Have Astronomers Finally Found Dark Matter?
It’s been a mystery for 80 years—but gamma rays from a dwarf galaxy could finally tell scientists what dark matter is really made of.
It’s too early to say for certain, but astronomers may have picked up a new clue to the nature of dark matter—invisible cosmic stuff with at least five times the mass of all the visible stars and galaxies combined.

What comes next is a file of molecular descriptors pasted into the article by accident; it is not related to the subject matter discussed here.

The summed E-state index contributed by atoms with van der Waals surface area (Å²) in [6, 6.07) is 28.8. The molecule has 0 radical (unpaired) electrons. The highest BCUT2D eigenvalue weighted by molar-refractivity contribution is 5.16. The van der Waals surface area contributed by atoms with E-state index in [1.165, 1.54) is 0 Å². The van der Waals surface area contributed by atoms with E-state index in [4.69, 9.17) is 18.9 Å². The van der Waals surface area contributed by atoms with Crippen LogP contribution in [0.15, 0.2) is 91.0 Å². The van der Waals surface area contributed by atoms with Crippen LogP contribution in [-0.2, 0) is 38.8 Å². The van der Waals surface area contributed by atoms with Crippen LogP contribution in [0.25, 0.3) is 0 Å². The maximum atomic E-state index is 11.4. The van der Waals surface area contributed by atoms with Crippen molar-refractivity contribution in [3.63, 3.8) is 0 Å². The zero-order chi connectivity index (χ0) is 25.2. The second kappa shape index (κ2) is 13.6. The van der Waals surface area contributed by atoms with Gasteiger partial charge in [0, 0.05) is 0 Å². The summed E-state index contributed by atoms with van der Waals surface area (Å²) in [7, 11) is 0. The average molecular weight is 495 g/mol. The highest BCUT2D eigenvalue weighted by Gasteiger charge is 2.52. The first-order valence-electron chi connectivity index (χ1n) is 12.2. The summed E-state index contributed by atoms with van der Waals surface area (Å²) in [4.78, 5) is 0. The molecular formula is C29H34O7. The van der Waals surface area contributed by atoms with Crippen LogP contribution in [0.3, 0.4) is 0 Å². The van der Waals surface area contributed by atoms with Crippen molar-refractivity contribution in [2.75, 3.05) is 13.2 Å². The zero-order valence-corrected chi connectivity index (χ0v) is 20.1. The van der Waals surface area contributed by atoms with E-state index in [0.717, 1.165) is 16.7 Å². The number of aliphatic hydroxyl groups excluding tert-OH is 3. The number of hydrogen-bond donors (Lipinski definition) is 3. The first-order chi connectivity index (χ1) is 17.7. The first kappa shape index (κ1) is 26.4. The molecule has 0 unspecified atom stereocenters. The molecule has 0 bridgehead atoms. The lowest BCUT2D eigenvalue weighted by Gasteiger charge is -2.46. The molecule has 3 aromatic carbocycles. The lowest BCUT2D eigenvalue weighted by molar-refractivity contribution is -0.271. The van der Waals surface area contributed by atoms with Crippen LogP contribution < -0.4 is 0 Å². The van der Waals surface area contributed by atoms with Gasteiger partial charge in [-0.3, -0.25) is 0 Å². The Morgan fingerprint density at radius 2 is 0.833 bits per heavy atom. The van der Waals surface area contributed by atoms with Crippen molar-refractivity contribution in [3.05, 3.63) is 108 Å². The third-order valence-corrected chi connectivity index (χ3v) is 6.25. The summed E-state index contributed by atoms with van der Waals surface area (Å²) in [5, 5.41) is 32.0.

The clue comes in the form of gamma rays, a kind of light the human eye can’t detect, emanating from a newly discovered dwarf galaxy called Reticulum 2. Reticulum 2, which hovers beyond the edge of the Milky Way, about 98,000 light-years from Earth, is fascinating in its own right: No more than a few thousand stars (compared with the Milky Way’s hundred billion or more) embedded in a clump of dark matter, it’s similar to the first tiny galaxies that appeared